“We usually want floor plans, sample menus, number of seats” and some idea of the style of the place, she said. The information is taken into consideration before the board weighs in with the State Liquor Authority about whether an establishment’s application should be approved.
Mr. De Niro, who lives on the same block as the site of the planned bar, has extensive business dealings in the vicinity. He co-owns the Tribeca Productions film company in the building at 375 Greenwich Street, which houses the Tribeca Film Center and Tribeca Grill, which is owned by Mr. De Niro and the Myriad Restaurant Group. Mr. De Niro and Myriad also co-own Nobu and Next Door Nobu on Hudson Street. As The Observer reported last month, Mr. De Niro is in discussions with hotel developer Richard Born about erecting a boutique hotel on property that the actor owns at 377 Greenwich Street, on the corner of N. Moore Street.
In addition to 116 Hudson Street, he owns two adjoining lots: 112 Hudson Street, a six-story condominium building that houses the Fourth Estate coffee shop, and 114 Hudson Street, which is an empty lot. In fact, Mr. De Niro used 112 and 114 Hudson Street as collateral to secure the $3.1 million loan he used to buy 116 Hudson Street, which is a four-story loft building with a vacant space on the ground floor. When reporting the sale of 116 Hudson Street last February, Real Estate Weekly surmised that the sale provided the owner (Mr. De Niro was not mentioned) with the possibility of developing a single, contiguous ground-floor space spanning the three properties. A source told The Transom that while such a move had indeed been discussed, “nothing has been decided. They are trying to figure out what would work in that spot …. The only thing he’s trying to do is open a little place as a stop-gap measure right now.”
Johnson at 95
Three birthday celebrations in four days may have been two too many for architect Philip Johnson. “Tonight I feel perfectly horrible, thank you. This is not the way I like to spend a day,” the bald, bespectacled Mr. Johnson replied when The Transom asked him how he was holding up to the demands of celebrity worship.
It was the evening of July 12; Mr. Johnson’s actual birthday was July 8, and a lot had occurred in between, including a private lunch with his longtime partner David Whitney and a star-studded luncheon in his honor at the restaurant he’d designed, the Four Seasons, on July 11.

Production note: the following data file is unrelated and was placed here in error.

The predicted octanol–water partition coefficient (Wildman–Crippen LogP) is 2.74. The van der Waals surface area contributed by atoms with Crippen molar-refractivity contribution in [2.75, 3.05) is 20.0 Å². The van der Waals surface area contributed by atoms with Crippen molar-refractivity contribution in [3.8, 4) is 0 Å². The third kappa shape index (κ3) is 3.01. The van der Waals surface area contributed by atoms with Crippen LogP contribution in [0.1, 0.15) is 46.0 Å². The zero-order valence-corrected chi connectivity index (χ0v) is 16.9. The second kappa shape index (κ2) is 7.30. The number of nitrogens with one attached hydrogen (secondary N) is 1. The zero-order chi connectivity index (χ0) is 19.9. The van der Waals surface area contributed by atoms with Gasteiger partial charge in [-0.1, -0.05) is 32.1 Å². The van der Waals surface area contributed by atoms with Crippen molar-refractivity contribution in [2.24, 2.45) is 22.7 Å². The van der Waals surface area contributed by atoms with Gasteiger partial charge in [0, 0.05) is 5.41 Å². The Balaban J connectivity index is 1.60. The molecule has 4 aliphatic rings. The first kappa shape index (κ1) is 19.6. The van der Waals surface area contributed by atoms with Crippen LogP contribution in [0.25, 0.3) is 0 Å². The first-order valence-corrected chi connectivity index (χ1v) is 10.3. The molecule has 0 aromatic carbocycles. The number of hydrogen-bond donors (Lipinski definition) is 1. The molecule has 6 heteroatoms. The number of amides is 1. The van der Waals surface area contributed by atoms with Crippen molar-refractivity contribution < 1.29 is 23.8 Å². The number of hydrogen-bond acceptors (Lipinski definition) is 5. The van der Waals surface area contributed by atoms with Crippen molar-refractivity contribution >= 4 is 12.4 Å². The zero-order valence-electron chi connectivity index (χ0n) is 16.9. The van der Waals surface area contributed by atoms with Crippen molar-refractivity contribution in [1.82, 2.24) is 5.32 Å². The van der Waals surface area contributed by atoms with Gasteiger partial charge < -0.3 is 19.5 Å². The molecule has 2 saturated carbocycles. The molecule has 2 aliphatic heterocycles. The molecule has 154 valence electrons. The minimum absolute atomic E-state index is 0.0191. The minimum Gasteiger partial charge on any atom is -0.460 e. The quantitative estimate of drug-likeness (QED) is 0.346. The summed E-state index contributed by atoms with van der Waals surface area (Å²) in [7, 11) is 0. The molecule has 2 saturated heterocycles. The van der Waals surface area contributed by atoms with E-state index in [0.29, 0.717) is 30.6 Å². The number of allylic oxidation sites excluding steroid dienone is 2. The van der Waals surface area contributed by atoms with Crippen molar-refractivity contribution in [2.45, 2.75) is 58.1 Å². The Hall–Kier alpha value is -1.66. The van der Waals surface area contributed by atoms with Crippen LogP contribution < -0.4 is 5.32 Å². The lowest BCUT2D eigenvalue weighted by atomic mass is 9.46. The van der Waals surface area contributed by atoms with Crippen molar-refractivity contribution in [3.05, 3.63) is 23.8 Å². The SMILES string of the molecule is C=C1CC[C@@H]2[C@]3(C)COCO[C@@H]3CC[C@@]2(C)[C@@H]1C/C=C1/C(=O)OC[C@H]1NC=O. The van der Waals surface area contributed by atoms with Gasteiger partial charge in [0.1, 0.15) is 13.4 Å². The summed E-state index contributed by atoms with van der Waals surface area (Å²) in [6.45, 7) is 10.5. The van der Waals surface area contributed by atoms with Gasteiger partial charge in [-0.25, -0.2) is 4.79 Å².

On this particular night, the celebration at the Guggenheim museum took the form of a fund-raiser for the soon-to-be-built Center for Architecture, an event that had been packaged as a salute to 30 years of collaboration between Mr. Johnson and the developer Gerald Hines.
Luminaries of the architecture world, including Frank Gehry, I.M. Pei, Robert A.M. Stern, and Richard Meier, had come to get down. And there was yet one more cake, ablaze with 95 candles, that would have to be extinguished.
After a short panel discussion that featured Messrs. Johnson and Hines, Mr. Johnson held court in the Guggenheim’s cavernous lobby surrounded by a small city of ice sculptures carved in the likeness of eight of his and Mr. Hines’ skyscrapers. Cool air blew off the sculptures as Mr. Johnson, wearing his trademark Mr. Peabody glasses, a blazer, black turtleneck, black sneakers and lime-green socks, reached for a glass of Coke that was being handed to him.
“The secret to staying young,” he said, tapping his knee with his finger, “is, I only like to do one thing: to design. I can’t keep going if I don’t do the next building. I’ve got to work hard . I have to run to catch up and not waste my time talking to press.” Here, Mr. Johnson laughed. This was, after all, the architect once described as “thrillingly attuned … to promotion’s sordid glories.”
But those glories came with a price. At the Guggenheim, Mr. Johnson had to patiently endure the rambling, bottomless toasts offered by architects David Childs, A. Eugene Kohn, Mr. Stern, Mr. Gehry and Museum of Modern Art president Agnes Gund.
Ms. Gund recounted a story she’d once heard from MoMA director Glenn Lowry. “Glenn and [his wife] Susan were discussing Philip Johnson at the family dinner table,” the stately Ms. Gund told the crowd. “Their young daughter, Alexis, unable to follow the conversation, finally asked in annoyance, ‘Who is Philip Johnson, anyway?’ Their son … with all the omniscience that comes with being a teenager and all the exasperation of being an older brother, said, ‘Gosh, Alexis, don’t you know anything ? Philip Johnson is only like the world’s oldest gay man!”
The crowd roared, and Mr. Johnson seemed to take it all in stride. And after all the speeches were finished, he blew out the candles one more time .